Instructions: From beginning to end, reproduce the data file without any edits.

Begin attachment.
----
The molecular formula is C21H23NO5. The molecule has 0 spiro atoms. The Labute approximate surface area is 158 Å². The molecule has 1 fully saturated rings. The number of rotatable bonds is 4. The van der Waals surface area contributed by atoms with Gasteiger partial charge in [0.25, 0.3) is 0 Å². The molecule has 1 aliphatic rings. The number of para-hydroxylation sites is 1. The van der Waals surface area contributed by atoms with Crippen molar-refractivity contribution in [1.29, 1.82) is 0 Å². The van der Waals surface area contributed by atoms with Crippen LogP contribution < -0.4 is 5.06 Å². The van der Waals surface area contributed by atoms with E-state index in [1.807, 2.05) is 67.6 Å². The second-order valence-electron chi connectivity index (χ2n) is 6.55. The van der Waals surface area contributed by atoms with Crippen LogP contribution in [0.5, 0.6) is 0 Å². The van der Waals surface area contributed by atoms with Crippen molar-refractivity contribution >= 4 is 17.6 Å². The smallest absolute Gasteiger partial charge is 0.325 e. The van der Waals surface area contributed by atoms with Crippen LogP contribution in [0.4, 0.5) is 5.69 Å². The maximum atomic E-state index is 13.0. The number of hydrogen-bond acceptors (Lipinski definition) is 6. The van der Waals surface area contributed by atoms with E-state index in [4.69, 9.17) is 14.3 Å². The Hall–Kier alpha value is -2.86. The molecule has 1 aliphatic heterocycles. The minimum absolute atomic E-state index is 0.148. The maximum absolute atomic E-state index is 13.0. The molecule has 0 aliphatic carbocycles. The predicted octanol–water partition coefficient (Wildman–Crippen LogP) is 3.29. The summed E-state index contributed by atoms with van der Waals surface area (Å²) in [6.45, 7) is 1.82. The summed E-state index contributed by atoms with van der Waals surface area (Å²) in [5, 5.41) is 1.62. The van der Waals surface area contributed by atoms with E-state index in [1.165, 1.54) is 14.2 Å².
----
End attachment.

The molecular formula is C21H23NO5. The molecule has 0 spiro atoms. The Labute approximate surface area is 158 Å². The molecule has 1 fully saturated rings. The number of rotatable bonds is 4. The van der Waals surface area contributed by atoms with Gasteiger partial charge in [0.25, 0.3) is 0 Å². The molecule has 1 aliphatic rings. The number of para-hydroxylation sites is 1. The van der Waals surface area contributed by atoms with Crippen molar-refractivity contribution in [1.29, 1.82) is 0 Å². The van der Waals surface area contributed by atoms with Crippen LogP contribution < -0.4 is 5.06 Å². The van der Waals surface area contributed by atoms with E-state index in [1.807, 2.05) is 67.6 Å². The second-order valence-electron chi connectivity index (χ2n) is 6.55. The van der Waals surface area contributed by atoms with Crippen LogP contribution in [0.5, 0.6) is 0 Å². The van der Waals surface area contributed by atoms with Crippen molar-refractivity contribution >= 4 is 17.6 Å². The smallest absolute Gasteiger partial charge is 0.325 e. The van der Waals surface area contributed by atoms with Crippen LogP contribution in [0.4, 0.5) is 5.69 Å². The maximum atomic E-state index is 13.0. The number of hydrogen-bond acceptors (Lipinski definition) is 6. The van der Waals surface area contributed by atoms with E-state index in [4.69, 9.17) is 14.3 Å². The Hall–Kier alpha value is -2.86. The molecule has 1 aliphatic heterocycles. The minimum absolute atomic E-state index is 0.148. The maximum absolute atomic E-state index is 13.0. The molecule has 0 aliphatic carbocycles. The predicted octanol–water partition coefficient (Wildman–Crippen LogP) is 3.29. The summed E-state index contributed by atoms with van der Waals surface area (Å²) in [6.45, 7) is 1.82. The summed E-state index contributed by atoms with van der Waals surface area (Å²) in [5, 5.41) is 1.62. The van der Waals surface area contributed by atoms with E-state index in [1.165, 1.54) is 14.2 Å².